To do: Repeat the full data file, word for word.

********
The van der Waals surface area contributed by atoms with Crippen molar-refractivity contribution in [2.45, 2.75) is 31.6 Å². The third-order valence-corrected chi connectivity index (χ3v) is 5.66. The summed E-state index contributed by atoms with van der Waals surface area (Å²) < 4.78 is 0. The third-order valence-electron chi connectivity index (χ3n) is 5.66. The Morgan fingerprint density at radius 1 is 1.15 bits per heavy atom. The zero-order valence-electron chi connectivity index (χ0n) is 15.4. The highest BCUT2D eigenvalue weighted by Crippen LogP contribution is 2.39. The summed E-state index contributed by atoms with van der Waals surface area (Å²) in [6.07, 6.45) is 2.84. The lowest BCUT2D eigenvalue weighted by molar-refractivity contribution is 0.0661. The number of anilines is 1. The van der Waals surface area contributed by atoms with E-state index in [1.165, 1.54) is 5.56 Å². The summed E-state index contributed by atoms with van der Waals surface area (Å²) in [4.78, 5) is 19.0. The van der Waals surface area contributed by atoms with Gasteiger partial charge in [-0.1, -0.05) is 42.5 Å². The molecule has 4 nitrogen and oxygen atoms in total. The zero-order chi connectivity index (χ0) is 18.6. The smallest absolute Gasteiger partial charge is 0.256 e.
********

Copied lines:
The van der Waals surface area contributed by atoms with Crippen molar-refractivity contribution in [2.45, 2.75) is 31.6 Å². The third-order valence-corrected chi connectivity index (χ3v) is 5.66. The summed E-state index contributed by atoms with van der Waals surface area (Å²) < 4.78 is 0. The third-order valence-electron chi connectivity index (χ3n) is 5.66. The Morgan fingerprint density at radius 1 is 1.15 bits per heavy atom. The zero-order valence-electron chi connectivity index (χ0n) is 15.4. The highest BCUT2D eigenvalue weighted by Crippen LogP contribution is 2.39. The summed E-state index contributed by atoms with van der Waals surface area (Å²) in [6.07, 6.45) is 2.84. The lowest BCUT2D eigenvalue weighted by molar-refractivity contribution is 0.0661. The number of anilines is 1. The van der Waals surface area contributed by atoms with E-state index in [1.165, 1.54) is 5.56 Å². The summed E-state index contributed by atoms with van der Waals surface area (Å²) in [4.78, 5) is 19.0. The van der Waals surface area contributed by atoms with Gasteiger partial charge in [-0.1, -0.05) is 42.5 Å². The molecule has 4 nitrogen and oxygen atoms in total. The zero-order chi connectivity index (χ0) is 18.6. The smallest absolute Gasteiger partial charge is 0.256 e.